Patagonian Channels

Chile's flag
South America » Chile » Los Lagos » Puerto Montt
March 5th 2007
Published: March 5th 2007
Edit Blog Post

Finally, the so much awaited trip on the boat was here. I checked in at the office of Navimag for a 4 day cruise in the Patagonian channels, south to Puerto Natales, and I had a day for myself in Puerto Montt. The city itself is quite a dive, with the shoreline filled with dirty looking sailor bars and shabby looking tourist hotels. I disappeared in a nice local restaurant where I spent the whole day reading my guide and a Spanish book. I was pretty much their only guest, and so the cook always invited me to the kitchen and pick my items, fish, spices, veggies, and then she made it for me, in front of my eyes.

In the afternoon I stocked on the food, pisco, and wine for the ship, and here I was, aboard! The boat itself was quite interesting, a massive aged ferry used primarily to haul goods to the south. I thought I would meet some cool people there. And didn’t I! Most people on the boat were, just like me, looking for an adventure and planning to hike in South Patagonia. Just an hour or so on the boat I heard someone speaking about Czech football. It turned out that not only was he Czech, he was a good friend of my great friend from high school. It was quite surreal since Michal even knew my worst nicknames that I had not heard for ages. (I guess we can never quite escape from our past.) I also met there our future hiking companions - three German girls (Isa, Judith, and Tine) with whom I would later travel to Torres del Paine and Ushuaia, and a Chilean, Pedro, whom we would always make embarrassed talking about sheep and goats, speaking dirty in Spanish, and making comments about women (by end of the trip he was leading these discussions). It was like we had formed a village on the boat, and had a huge non-stop party for 4 days.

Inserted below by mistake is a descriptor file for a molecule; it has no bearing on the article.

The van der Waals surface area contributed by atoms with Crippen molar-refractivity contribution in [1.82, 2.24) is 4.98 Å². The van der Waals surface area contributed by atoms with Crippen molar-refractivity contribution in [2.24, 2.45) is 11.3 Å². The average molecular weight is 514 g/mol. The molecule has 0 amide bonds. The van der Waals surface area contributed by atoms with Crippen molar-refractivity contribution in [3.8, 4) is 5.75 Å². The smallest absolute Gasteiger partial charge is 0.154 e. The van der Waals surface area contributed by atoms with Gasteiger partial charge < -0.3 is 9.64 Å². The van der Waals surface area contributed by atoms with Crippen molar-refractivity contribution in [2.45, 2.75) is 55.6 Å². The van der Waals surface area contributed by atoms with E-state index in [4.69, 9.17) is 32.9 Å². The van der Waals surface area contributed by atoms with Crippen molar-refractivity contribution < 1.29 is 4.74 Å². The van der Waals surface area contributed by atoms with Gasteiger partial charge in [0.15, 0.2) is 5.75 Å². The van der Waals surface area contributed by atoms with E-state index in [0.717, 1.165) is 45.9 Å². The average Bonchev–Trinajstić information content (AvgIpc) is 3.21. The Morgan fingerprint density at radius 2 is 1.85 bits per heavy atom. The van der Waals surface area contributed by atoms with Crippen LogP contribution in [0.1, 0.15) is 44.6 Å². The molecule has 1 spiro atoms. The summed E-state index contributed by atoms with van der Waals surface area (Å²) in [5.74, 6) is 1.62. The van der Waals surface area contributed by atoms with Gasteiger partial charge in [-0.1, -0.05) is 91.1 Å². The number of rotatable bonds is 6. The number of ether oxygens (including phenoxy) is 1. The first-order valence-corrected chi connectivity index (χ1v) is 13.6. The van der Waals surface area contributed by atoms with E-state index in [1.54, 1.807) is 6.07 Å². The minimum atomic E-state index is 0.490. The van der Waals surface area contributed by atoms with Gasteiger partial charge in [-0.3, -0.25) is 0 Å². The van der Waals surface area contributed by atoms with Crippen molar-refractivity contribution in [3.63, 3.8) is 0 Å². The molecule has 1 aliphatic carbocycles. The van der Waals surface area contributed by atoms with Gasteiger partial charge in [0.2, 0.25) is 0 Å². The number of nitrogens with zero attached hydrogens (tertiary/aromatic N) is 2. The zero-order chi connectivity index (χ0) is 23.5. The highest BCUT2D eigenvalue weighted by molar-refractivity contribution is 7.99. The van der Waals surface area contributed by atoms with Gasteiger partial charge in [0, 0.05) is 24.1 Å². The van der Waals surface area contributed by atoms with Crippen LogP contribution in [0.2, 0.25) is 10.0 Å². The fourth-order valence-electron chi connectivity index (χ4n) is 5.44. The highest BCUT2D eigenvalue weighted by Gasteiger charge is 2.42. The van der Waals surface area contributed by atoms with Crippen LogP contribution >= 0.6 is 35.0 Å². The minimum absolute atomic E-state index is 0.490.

Besides the people, we had a spectacle everywhere we looked, in nature. Imagine navigating through hundreds of bays, channels, between islands, surrounded by mountains, glaciers. Most spectacular was the sky. One day, we saw a halo - a rainbow-like circle through half of the sky- a sunrise with a view on an abandoned old boat in the middle of the channel, and a bleeding-red sunset that lasted forever. We saw cormorants, sea lions, dolphins playing in front of the boat. As with everything, there was a price for it. One evening we sailed in the open ocean - exciting waves, I though! My excitement diminished quickly when I was running down to the bathroom only to meet there my friends who also refused to take the seasickness pills.

One morning we woke up heading to the only inhabited bay between Puerto Montt and Puerto Natales: Puerto Eden. It was first established as a meteorological station, but later served as a refuge for sailors and indigenous people. Sadly, today, there are no indigenous people left here, and really nowhere south of Puerto Montt, in whole Patagonia. They were hunted, died off from the diseases brought by Europeans, and the rest have assimilated. It is actually a sadly looking town, seemingly sitting there without a purpose now, alone in the hundreds of kilometers of wilderness around it…

Additional photos below
Photos: 8, Displayed: 8


Tot: 0.108s; Tpl: 0.01s; cc: 15; qc: 71; dbt: 0.0697s; 1; m:domysql w:travelblog (; sld: 1; ; mem: 1.2mb